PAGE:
When asked to develop brand collateral like a website or brochure, or develop a campaign, we often ask a client to consider if they have all components of a brand in place. The conversation may then consider the most fundamental: Why do you do what you do? Provenance: How did you come to be? through to – the logo. As far as we can, we resist developing brand collateral and campaigns until we feel confident our clients really have a brand. Which is why we so often start a client conversation about digital marketing and end up working on brand development first.

3) You have 0% brand awareness and no brand descriptor
How often have you followed a sign-written van? And seen something like ‘Scroggins – Number 1 for value’. Scroggins might have 1 van or 1,000. You might see all 1,000 and never know what Scroggins do. What chance have you got of recalling and buying Scroggins?
Many of our clients have some audience awareness of their brand but are not globally recognisable. So, we normally recommend a descriptor rather than a tagline. Maybe a tagline at a lower level. A descriptor works well when you aren’t a mega brand. Once upon a time Coca Cola wasn’t a mega brand and it didn’t use a tagline like ‘The Real Thing’ it used a descriptor.

And so when we developed a whole new identity for our client Andertons, the brand lock-up looked like this:

And the tagline like this:

4) You have no visual structure or framework for your brand
A simple, unique identity x impressions = awareness. But that formula doesn’t stand a chance if no-one in your firm knows how your brand works or should be applied. Typically, a set of guidelines is the best way to organise that information and provide a reference point for our clients. Sometimes these are fifty-page documents. Sometimes only five. Sometimes provided online and sometimes in print. But your brand needs a reference point to enable a cohesive roll out of its visual identity. If you don’t have guidelines, you probably don’t have a brand. But be warned – guidelines aren’t an instruction manual, who reads those? They should be an engaging, living and breathing reference point that enrols the reader, communicates values and takes them on a journey of ‘brand enlightenment’!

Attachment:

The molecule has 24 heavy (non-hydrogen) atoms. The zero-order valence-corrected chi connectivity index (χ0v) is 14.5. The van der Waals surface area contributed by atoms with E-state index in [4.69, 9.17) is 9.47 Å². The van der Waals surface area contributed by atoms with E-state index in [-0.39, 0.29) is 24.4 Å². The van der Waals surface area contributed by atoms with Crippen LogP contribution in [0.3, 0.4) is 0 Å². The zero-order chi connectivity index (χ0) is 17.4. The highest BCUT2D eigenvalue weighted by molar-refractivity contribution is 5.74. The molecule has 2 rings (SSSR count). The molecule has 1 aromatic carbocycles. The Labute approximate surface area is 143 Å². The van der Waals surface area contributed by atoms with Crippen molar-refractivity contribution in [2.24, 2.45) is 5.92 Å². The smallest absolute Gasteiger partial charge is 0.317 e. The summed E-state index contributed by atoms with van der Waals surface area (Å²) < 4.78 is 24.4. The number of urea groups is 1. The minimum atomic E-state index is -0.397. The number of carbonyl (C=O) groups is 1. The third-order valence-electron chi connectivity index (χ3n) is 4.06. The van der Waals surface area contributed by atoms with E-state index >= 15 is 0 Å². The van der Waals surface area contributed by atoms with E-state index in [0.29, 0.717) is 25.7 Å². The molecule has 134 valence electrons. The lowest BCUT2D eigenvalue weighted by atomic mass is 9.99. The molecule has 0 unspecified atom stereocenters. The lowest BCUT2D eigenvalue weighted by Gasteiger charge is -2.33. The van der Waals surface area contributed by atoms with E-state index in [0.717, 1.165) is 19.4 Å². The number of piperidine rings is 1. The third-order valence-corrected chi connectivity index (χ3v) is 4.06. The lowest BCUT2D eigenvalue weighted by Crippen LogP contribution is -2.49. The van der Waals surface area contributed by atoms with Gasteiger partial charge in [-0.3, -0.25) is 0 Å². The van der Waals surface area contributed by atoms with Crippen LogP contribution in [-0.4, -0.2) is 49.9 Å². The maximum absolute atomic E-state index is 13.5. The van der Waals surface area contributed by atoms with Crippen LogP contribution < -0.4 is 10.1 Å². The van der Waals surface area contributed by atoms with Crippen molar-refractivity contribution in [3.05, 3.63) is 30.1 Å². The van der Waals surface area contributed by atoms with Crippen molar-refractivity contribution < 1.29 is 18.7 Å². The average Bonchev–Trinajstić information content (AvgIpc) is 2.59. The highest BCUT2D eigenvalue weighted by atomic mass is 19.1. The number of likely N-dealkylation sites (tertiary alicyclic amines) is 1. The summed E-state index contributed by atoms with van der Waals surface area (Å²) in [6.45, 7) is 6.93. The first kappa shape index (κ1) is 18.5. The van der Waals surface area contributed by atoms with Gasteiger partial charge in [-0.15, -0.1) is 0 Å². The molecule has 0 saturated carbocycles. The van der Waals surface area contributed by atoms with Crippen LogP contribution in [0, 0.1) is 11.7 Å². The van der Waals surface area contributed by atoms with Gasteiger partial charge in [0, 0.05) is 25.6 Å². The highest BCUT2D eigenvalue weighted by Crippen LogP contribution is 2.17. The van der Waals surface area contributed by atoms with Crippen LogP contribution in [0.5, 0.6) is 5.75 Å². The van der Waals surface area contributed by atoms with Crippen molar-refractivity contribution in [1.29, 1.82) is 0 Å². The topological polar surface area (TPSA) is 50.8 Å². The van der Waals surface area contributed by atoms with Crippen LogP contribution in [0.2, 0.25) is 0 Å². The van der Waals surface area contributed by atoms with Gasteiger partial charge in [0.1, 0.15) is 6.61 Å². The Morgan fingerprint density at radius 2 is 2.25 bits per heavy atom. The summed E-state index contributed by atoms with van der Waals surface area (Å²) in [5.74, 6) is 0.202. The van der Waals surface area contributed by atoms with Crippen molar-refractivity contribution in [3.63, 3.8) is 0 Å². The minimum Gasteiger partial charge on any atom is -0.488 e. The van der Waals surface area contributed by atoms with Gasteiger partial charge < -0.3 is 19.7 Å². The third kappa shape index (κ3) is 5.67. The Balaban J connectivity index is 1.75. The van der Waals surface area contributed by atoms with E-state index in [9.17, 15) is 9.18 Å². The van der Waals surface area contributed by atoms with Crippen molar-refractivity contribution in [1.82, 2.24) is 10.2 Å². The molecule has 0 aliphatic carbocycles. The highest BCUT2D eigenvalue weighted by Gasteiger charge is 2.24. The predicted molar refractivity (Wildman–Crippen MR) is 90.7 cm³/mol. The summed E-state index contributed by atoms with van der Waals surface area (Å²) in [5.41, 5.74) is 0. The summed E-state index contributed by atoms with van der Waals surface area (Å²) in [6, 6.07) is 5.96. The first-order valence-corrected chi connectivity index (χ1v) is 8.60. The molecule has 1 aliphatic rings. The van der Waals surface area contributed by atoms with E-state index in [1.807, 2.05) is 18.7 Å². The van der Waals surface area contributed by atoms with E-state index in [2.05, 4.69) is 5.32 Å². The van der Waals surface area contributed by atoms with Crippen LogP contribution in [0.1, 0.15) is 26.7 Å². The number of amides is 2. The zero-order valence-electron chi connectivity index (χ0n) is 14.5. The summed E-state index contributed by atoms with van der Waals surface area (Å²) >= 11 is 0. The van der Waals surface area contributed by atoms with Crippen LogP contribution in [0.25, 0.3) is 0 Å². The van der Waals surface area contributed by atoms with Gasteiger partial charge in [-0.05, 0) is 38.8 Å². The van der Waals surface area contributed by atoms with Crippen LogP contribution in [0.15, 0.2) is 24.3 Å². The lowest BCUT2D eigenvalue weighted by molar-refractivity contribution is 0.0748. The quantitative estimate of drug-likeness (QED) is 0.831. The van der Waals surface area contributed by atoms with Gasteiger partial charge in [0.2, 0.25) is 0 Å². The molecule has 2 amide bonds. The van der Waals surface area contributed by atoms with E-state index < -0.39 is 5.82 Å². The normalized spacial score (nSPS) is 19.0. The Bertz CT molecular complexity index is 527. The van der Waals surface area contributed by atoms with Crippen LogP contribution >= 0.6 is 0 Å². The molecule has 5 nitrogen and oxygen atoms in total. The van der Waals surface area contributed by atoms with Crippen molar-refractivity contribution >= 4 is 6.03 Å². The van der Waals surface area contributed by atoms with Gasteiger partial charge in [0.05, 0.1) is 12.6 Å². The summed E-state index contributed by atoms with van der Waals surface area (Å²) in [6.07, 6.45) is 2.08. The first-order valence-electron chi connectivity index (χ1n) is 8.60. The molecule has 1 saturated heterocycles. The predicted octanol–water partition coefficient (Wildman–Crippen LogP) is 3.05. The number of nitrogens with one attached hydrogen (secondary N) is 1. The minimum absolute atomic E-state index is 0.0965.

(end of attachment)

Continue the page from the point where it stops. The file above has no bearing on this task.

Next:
5) You don't dominate page 1 of Google for a brand term search
What happens when you use a variation of your brand name in a Google search? If you appear with a one-line entry on a page that includes results that don’t relate to you, competitor ads and other stuff, then you don’t own that term.
Think about the subliminal effect of this situation on someone looking for you with a brand term. Chances are that at this point they won’t even click your link. Meaningful brands own their search results.

So in summary: To have a meaningful brand, make sure you have all the components of a true brand in place: A simple, unique and easy to recognise logo, use a descriptor as part of your logo lock-up, make sure that you are as visible as possible on page 1 of Google for a brand term search (don’t forget you can buy your way to the top of the page with Google AdWords) and make sure you have effective brand guidelines – and use them to inspire your staff.

Posted 28 February 2018 by Chris Bullick